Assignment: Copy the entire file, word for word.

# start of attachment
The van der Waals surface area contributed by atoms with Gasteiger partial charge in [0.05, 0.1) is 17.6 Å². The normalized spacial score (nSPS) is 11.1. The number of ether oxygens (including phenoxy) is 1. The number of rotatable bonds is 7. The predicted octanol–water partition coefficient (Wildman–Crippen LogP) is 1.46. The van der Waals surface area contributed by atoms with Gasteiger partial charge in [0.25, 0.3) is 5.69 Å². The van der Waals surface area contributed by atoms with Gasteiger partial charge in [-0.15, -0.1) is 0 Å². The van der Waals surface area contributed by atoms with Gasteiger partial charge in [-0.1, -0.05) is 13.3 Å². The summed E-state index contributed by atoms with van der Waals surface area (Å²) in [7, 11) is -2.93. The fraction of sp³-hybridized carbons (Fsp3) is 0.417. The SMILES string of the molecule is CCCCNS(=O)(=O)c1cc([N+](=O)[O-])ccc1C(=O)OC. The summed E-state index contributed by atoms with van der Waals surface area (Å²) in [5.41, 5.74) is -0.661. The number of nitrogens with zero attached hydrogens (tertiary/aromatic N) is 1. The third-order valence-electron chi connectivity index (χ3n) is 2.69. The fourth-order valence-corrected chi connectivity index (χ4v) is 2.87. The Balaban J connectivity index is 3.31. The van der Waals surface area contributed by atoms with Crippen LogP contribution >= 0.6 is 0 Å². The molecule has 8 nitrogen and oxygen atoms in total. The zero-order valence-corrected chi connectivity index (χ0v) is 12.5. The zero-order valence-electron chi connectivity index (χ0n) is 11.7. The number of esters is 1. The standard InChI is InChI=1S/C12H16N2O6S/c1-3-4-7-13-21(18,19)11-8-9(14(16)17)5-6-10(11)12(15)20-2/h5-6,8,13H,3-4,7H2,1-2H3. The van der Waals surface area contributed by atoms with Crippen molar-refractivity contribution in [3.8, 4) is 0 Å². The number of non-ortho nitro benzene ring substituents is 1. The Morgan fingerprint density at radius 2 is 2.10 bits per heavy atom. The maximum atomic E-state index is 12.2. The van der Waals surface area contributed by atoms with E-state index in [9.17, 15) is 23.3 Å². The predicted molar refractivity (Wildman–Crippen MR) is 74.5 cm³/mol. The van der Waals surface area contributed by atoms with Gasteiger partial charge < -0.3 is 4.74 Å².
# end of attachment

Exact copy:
The van der Waals surface area contributed by atoms with Gasteiger partial charge in [0.05, 0.1) is 17.6 Å². The normalized spacial score (nSPS) is 11.1. The number of ether oxygens (including phenoxy) is 1. The number of rotatable bonds is 7. The predicted octanol–water partition coefficient (Wildman–Crippen LogP) is 1.46. The van der Waals surface area contributed by atoms with Gasteiger partial charge in [0.25, 0.3) is 5.69 Å². The van der Waals surface area contributed by atoms with Gasteiger partial charge in [-0.15, -0.1) is 0 Å². The van der Waals surface area contributed by atoms with Gasteiger partial charge in [-0.1, -0.05) is 13.3 Å². The summed E-state index contributed by atoms with van der Waals surface area (Å²) in [7, 11) is -2.93. The fraction of sp³-hybridized carbons (Fsp3) is 0.417. The SMILES string of the molecule is CCCCNS(=O)(=O)c1cc([N+](=O)[O-])ccc1C(=O)OC. The summed E-state index contributed by atoms with van der Waals surface area (Å²) in [5.41, 5.74) is -0.661. The number of nitrogens with zero attached hydrogens (tertiary/aromatic N) is 1. The third-order valence-electron chi connectivity index (χ3n) is 2.69. The fourth-order valence-corrected chi connectivity index (χ4v) is 2.87. The Balaban J connectivity index is 3.31. The van der Waals surface area contributed by atoms with Crippen LogP contribution >= 0.6 is 0 Å². The molecule has 8 nitrogen and oxygen atoms in total. The zero-order valence-corrected chi connectivity index (χ0v) is 12.5. The zero-order valence-electron chi connectivity index (χ0n) is 11.7. The number of esters is 1. The standard InChI is InChI=1S/C12H16N2O6S/c1-3-4-7-13-21(18,19)11-8-9(14(16)17)5-6-10(11)12(15)20-2/h5-6,8,13H,3-4,7H2,1-2H3. The van der Waals surface area contributed by atoms with Crippen molar-refractivity contribution in [3.8, 4) is 0 Å². The number of non-ortho nitro benzene ring substituents is 1. The Morgan fingerprint density at radius 2 is 2.10 bits per heavy atom. The maximum atomic E-state index is 12.2. The van der Waals surface area contributed by atoms with E-state index in [9.17, 15) is 23.3 Å². The predicted molar refractivity (Wildman–Crippen MR) is 74.5 cm³/mol. The van der Waals surface area contributed by atoms with Gasteiger partial charge < -0.3 is 4.74 Å².